Sterol composition of shellfish species commonly consumed in the United States

  • Katherine M. Phillips Virginia Tech
  • David M. Ruggio Virginia Tech
  • Jacob Exler Nutrient Data Laboratory, Beltsville Human Nutrition Research Center, USDA Agricultural Research Service
  • Kristine Y. Patterson Nutrient Data Laboratory, Beltsville Human Nutrition Research Center, USDA Agricultural Research Service
Keywords: phytosterols, salmon, crustaceans, poriferasterol, 22, 23-dihydrostigmasterol, 22-dihydrobrassicasterol, desmosterol, dihydrocholesterol, 7-dehydrocholesterol, occelasterol

Abstract

Background: Shellfish can be a component of a healthy diet due to a low fat and high protein content, but the
cholesterol content of some species is often cited as a reason to limit their consumption. Data on levels of
non-cholesterol sterols in commonly consumed species are lacking.

Objective: Shellfish were sampled and analyzed to update sterol data in the United States Department of
Agriculture (USDA) National Nutrient Database for Standard Reference.

Design: Using a nationwide sampling plan, raw shrimp and sea scallops, canned clams, and steamed oysters,
blue crab, and lobster were sampled from 12 statistically selected supermarkets across the United States in
2007-08. For each species, four composites were analyzed, each comprised of samples from three locations;
shrimp and scallops from six single locations were also analyzed separately. Using validated analytical methodology,
14 sterols were determined in total lipid extracts after saponification and derivatization to trimethylsilyethers,
using gas chromatography for quantitation and mass spectrometry for confirmation of components.
Results: Crab, lobster, and shrimp contained significant cholesterol (96.2-27 mg/100 g); scallops and clams had
the lowest concentrations (23.4-30.1 mg/100 g). Variability in cholesterol among single-location samples of
shrimp was low. The major sterols in the mollusks were brassicasterol (12.6-45.6 mg/100 g) and 24-
methylenecholesterol (16.7-41.9 mg/100 g), with the highest concentrations in oysters. Total non-cholesterol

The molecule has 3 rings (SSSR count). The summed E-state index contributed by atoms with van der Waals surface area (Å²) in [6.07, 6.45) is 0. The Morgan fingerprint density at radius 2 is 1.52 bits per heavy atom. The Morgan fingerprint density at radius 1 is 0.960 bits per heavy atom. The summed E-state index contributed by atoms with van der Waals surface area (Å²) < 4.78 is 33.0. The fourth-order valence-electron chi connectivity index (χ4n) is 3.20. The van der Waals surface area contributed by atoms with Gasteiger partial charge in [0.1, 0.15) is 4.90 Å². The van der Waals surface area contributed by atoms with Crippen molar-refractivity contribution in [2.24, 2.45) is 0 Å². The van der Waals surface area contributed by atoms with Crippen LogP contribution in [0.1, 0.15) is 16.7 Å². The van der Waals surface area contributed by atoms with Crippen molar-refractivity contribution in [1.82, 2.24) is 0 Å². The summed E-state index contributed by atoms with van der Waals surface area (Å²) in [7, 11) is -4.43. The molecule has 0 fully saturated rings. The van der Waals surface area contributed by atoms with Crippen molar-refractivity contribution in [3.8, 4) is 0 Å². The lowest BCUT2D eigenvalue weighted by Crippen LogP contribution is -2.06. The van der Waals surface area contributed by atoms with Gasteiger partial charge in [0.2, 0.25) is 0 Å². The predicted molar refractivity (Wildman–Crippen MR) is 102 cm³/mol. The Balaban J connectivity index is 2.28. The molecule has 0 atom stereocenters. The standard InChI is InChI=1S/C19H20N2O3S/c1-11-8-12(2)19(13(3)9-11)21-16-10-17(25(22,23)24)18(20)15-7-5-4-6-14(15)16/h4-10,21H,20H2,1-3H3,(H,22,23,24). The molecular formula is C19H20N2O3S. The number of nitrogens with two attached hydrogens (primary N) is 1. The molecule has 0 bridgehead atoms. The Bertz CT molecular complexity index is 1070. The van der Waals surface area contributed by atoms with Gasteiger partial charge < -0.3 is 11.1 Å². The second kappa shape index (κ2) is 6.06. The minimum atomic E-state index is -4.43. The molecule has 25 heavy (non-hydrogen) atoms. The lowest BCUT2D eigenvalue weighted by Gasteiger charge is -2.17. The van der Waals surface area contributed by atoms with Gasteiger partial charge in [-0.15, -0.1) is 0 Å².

sterols were 46.5-75.6 mg/100 g in five single-location scallops samples, but 107 mg/100 g in the sixth, with
cholesterol also higher in that sample. Other prominent non-cholesterol sterols in mollusks were 22-
dehydrocholesterol, isofucosterol, clionasterol, campesterol, and 24-norcholesta-5,22-diene-3β-ol (421 mg/
100 g).

Conclusions: The presence of a wide range of sterols, including isomeric forms, in shellfish makes the analysis
and quantitation of sterols in marine species more complex than in animal and plant tissues. The detailed sterol
composition reported herein provides data that may be useful in research on the impact of shellfish
consumption on dietary risk factors.

Keywords: phytosterols; salmon; crustaceans; poriferasterol; 22,23-dihydrostigmasterol; 22-dihydrobrassicasterol;
desmosterol; dihydrocholesterol; 7-dehydrocholesterol; occelasterol

(Published: 29 October 2012)

Citation: Food & Nutrition Research 2012. 56: 18931 - http://dx.doi.org/10.3402/fnr.v56i0.18931

Downloads

Download data is not yet available.

Author Biographies

Katherine M. Phillips, Virginia Tech
Senior Research Scientist
David M. Ruggio, Virginia Tech
Research Associate
Jacob Exler, Nutrient Data Laboratory, Beltsville Human Nutrition Research Center, USDA Agricultural Research Service
Nutritionist
Kristine Y. Patterson, Nutrient Data Laboratory, Beltsville Human Nutrition Research Center, USDA Agricultural Research Service
Chemist
Published
2012-10-29
How to Cite
Phillips, K. M., Ruggio, D. M., Exler, J., & Patterson, K. Y. (2012). Sterol composition of shellfish species commonly consumed in the United States. Food & Nutrition Research. https://doi.org/10.3402/fnr.v56i0.18931
Section
Original Articles